There’s fear of flying (Aerophobia), fear of germs (Mysophobia), fear of wide open spaces (Agoraphobia), and then there’s the fear of dentists (Dentophobia).
Almost 75% of the adult global population fears the dentist. When you think about a dental visit, it’s not hard to see why this fear is so prevalent. After all, the dentist approaches your mouth with all sorts of tools and then, even if you wanted to, you can’t watch what’s going on in there. You’re only left with strange sounds and sensations and, worst of all, your imagination.
Thankfully, we live in the age of technology. For the first time in recorded history, you can witness dental procedures in the luxury of your home, putting to rest fears you may have about visiting a dentist for a procedure.
One such procedure that worries people is called dental bonding. Dental bonding is a cosmetic dentistry procedure in which a tooth-colored composite material is applied to a tooth, sculpted into shape, hardened, and polished. Dental bonding is used for many reasons, including restoration of chipped, broken or decayed teeth, to reshape or whiten your smile, or to fill in gaps between the teeth.
This sounds like a lot for the mouth to endure. However, if you simply go to YouTube you can see the procedure completed. You’re essentially getting a backstage pass to a dental bonding experience complete with a real dentist and patient.
In fact, searching within YouTube for ‘fixing a chipped tooth’ returned over 4k results. Granted, some results are for educational purposes (dental training), but a large portion of videos are regular people documenting their dental experiences.
Whether they realize it or not, these dental documentary pioneers are helping others that may not seek out necessary dental treatment or cosmetic dentistry for fear of what the procedure may entail. Remember, knowledge is power. Watch a few videos of different dental procedures on YouTube and educate yourself. Click Here to view before and after bonding images.
If you still have concerns or questions, never be afraid to ask your local Mesa, AZ Dentist Dr. Gary Robison for answers.
STYLE MAY CHANGE, as we can see from this old dental PSA, but brushing is still as important as ever!
We have placed tooth-colored restorations, also known as “white fillings”, in your teeth. They are a metal-free option for tooth restoration. We use only the finest and most up-to-date materials available today. The resin material used is a composite with small "filler" particles of glass-like material- that bonds to the tooth and helps prevent fracturing of the tooth which can occur with typical amalgam “silver fillings”. Your restorations can serve you well for several years as long as you adhere to the following...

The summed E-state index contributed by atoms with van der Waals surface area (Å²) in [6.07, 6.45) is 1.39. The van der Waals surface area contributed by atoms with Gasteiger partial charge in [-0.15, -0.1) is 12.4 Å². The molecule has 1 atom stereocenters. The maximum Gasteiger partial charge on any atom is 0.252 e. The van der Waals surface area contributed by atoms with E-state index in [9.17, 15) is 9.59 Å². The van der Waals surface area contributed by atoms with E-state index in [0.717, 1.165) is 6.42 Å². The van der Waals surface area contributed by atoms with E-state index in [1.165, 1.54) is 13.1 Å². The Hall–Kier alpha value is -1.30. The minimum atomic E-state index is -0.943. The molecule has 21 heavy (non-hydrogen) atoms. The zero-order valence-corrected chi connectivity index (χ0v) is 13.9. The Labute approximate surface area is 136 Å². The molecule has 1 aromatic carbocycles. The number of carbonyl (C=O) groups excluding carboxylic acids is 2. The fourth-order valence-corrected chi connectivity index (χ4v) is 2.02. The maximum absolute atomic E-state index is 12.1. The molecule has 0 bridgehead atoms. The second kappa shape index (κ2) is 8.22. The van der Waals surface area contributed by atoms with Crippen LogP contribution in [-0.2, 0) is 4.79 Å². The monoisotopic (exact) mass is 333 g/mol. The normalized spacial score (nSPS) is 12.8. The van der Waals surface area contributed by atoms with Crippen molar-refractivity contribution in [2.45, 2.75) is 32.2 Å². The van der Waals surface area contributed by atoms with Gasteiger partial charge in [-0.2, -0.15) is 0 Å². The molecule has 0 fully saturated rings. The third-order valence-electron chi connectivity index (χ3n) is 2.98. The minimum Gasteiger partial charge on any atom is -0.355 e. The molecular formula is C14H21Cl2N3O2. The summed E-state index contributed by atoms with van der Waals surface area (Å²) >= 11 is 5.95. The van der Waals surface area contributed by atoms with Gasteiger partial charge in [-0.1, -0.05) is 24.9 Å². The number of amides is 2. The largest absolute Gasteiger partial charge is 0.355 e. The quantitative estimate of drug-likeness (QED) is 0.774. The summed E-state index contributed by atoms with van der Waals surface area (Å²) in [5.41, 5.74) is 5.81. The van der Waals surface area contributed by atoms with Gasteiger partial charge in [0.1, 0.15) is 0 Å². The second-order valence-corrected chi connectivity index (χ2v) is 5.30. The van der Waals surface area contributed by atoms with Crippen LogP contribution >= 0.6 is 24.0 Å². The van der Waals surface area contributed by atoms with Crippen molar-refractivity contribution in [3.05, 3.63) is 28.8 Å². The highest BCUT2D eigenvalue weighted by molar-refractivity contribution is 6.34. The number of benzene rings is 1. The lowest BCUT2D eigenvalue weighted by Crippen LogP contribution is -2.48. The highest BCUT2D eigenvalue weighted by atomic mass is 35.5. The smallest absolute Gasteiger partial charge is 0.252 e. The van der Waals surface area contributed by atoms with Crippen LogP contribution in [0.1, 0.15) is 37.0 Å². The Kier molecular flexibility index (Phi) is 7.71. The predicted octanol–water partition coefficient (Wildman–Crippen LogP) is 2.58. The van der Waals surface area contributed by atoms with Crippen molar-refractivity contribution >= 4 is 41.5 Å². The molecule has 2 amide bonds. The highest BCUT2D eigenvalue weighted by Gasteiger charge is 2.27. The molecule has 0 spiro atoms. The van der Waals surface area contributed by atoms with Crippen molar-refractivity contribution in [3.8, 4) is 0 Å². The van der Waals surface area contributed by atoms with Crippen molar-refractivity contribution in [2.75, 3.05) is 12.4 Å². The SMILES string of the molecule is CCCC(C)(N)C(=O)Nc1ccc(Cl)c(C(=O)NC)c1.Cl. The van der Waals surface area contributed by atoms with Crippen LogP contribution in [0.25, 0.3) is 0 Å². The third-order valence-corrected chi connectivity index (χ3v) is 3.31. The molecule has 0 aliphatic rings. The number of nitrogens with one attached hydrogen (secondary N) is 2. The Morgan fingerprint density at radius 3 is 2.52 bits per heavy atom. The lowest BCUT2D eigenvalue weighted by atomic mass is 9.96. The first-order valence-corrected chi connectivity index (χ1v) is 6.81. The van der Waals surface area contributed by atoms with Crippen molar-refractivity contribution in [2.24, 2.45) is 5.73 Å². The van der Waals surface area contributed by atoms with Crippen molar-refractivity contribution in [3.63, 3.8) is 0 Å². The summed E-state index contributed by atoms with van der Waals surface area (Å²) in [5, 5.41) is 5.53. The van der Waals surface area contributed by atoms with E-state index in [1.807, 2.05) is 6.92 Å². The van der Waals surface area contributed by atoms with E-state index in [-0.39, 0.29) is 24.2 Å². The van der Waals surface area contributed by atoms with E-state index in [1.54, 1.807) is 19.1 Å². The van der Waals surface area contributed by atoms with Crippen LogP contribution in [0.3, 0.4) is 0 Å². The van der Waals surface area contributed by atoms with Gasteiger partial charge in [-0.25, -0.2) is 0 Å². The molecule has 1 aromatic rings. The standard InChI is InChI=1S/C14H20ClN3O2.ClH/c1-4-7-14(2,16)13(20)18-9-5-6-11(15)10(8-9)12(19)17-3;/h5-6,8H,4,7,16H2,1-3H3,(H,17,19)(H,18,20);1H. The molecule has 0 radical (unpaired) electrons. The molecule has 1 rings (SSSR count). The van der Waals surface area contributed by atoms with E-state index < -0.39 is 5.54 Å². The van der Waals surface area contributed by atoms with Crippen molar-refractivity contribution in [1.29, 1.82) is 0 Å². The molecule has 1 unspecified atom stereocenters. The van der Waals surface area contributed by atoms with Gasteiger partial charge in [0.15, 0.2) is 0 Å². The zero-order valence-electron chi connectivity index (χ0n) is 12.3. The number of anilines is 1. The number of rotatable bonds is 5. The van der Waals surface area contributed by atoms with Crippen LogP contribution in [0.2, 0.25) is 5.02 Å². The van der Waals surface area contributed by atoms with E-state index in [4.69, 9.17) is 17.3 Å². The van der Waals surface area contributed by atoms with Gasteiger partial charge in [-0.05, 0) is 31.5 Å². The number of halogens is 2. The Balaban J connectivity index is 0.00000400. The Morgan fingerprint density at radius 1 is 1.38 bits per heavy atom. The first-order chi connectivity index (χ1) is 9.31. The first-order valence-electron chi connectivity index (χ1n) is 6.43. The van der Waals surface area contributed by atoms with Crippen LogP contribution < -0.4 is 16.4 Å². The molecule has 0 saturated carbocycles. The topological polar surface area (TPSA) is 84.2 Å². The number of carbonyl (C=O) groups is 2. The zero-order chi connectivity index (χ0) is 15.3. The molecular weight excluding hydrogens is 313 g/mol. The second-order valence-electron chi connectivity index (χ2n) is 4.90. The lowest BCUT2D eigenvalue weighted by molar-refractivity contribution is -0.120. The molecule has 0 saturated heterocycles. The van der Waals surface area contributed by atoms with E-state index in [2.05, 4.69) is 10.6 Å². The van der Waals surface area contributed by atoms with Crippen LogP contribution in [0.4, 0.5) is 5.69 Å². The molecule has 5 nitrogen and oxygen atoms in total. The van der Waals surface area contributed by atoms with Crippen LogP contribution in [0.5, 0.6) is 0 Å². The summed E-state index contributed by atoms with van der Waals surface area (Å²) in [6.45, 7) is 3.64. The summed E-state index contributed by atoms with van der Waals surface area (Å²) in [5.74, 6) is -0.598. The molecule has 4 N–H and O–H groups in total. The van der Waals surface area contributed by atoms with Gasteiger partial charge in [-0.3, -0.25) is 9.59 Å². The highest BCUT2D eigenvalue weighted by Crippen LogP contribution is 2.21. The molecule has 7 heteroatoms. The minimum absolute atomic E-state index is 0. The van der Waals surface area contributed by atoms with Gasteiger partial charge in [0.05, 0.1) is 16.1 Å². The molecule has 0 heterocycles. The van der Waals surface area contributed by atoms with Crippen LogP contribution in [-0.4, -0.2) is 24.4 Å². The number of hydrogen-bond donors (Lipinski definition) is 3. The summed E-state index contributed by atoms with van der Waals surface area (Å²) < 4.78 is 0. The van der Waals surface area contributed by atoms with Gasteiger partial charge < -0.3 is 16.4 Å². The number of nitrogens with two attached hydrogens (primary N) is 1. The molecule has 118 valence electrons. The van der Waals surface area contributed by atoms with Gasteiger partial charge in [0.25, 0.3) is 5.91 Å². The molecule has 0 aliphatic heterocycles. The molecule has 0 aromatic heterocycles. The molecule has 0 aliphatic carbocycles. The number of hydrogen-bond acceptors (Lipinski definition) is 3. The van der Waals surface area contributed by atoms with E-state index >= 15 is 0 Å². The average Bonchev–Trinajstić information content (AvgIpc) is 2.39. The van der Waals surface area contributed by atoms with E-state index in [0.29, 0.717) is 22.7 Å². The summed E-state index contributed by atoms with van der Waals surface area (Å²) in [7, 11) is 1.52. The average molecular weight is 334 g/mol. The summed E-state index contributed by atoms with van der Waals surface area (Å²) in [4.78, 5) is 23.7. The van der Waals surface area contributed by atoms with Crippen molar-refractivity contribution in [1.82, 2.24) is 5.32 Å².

Chewing: Avoid chewing excessively hard foods on the restored teeth (hard candy, ice, raw carrots, shelled nuts, etc.) because extreme force can cause the resin material to be broken from the tooth- just as it can on a natural tooth. In the event that a breakage does occur, contact Dr. Gary A. Robison, for an easy replacement.
Recalls: Often, problems that develop around the restorations can be detected at an early stage and repaired easily. Waiting longer than the recommended six-months between exams may require redoing the entire restoration and may void our warranty. Visit us at regular six-month examination periods to avoid unnecessary dental work.
Procedures: To avoid future dental decay and provide the optimal permanency for your restorations, please adhere to the following preventative procedures:
• Routinely brush and floss after eating and before bedtime.
• Use a recommended fluoride rinse daily and swish vigorously for a minimum of 30 seconds.
• Use the fluoride gel that was prescribed by our office.
• Use the Sonicare toothbrush as recommended by us.
We assure you, we’ve done our best to provide you with the finest, high-quality tooth-colored restoration available. With your continued care and concern, you can assure a successful, long-term restoration. Please call us @ 480-924-2300, if you notice any change with your restoration, or if you have any questions.